US existing home sales dip unexpectedly in June

Auction sign in the window of a foreclosed property in Ohio
Image caption The share of distressed sales fell further, to just 15%

Sales of existing homes in the US dropped slightly in June, according to latest monthly figures.

Sales fell 1% to an annual rate of 5.08 million, from a downwardly revised 5.14 million in May, the National Association of Realtors said.

The surprise fall suggests a sharp rise in mortgage borrowing rates seen at the end of the month may have affected activity sooner than expected.

The average 30-year mortgage rate rose from 3.68% to 4.07% in the month.

This brought the interest rate back up to its highest level since October 2011.

Conditions 'favourable'

Borrowing costs began to rise sharply in late June as markets began to anticipate that the US Federal Reserve would curtail its monetary stimulus measures and then begin raising interest rates far sooner than previously thought.

Despite this, analysts had been expecting property sales to continue rising for another month, to 5.27 million on an annualised seasonally adjusted basis.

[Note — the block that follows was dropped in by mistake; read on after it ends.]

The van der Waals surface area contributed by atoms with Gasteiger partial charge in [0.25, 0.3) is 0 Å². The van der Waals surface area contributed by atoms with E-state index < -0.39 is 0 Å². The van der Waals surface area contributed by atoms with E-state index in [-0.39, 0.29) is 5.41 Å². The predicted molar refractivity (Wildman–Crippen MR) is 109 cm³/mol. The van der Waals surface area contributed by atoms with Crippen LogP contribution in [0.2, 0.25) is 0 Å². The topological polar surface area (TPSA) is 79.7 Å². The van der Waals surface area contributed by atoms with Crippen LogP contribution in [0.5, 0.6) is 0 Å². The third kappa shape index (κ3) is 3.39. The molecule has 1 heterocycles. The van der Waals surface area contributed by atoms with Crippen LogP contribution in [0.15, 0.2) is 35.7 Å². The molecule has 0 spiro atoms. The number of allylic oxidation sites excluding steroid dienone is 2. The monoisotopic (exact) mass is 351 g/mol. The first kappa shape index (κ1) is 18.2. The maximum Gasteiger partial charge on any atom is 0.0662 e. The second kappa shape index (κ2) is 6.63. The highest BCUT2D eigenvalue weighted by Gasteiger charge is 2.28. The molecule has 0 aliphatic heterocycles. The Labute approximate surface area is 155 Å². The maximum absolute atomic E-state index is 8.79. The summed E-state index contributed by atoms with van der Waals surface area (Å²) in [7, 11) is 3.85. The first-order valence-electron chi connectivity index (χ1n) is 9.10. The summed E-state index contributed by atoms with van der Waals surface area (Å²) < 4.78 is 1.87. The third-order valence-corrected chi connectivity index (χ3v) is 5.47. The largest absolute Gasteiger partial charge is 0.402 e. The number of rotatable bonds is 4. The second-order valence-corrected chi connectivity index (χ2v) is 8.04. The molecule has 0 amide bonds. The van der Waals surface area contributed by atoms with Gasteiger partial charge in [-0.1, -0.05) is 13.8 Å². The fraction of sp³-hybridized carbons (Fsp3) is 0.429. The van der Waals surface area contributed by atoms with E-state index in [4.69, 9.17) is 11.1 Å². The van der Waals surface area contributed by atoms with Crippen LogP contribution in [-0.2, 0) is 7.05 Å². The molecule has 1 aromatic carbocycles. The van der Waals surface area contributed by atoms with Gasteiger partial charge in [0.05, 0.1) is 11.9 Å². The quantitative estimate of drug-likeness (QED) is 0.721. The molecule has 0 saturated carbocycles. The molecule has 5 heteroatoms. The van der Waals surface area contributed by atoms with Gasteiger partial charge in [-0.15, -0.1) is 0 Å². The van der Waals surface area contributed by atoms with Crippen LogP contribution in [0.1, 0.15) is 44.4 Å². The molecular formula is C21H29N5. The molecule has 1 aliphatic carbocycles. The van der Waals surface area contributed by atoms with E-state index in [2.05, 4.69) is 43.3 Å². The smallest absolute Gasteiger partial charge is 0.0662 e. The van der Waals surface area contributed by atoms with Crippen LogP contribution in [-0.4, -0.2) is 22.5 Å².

The dollar weakened on the result, with the euro gaining a further half cent to $1.321.

"Affordability conditions remain favourable in most of the country, and we're still dealing with a large pent-up demand," said Lawrence Yun, chief economist at the estate agents' industry body behind the statistics.

"However, higher mortgage interest rates will bite into high-cost regions of California, Hawaii and the New York City metro area market."

Despite the dip, sales remain near a three-year high. The housing market rebound has also seen a steady recovery in property prices and an uptick in the previously moribund homebuilding activity.

In another sign of healthy, the share of "distressed" sales - properties that have been repossessed by mortgage lenders, or which are forced into sale in order to repay a defaulted mortgage - dropped to just 15%, from 18% in May and 26% a year ago.

Distressed sales, typically carried out at a significant discount, have weighed the market down and made it much harder for homebuilders to offer new properties at attractive prices, depressing the construction sector.

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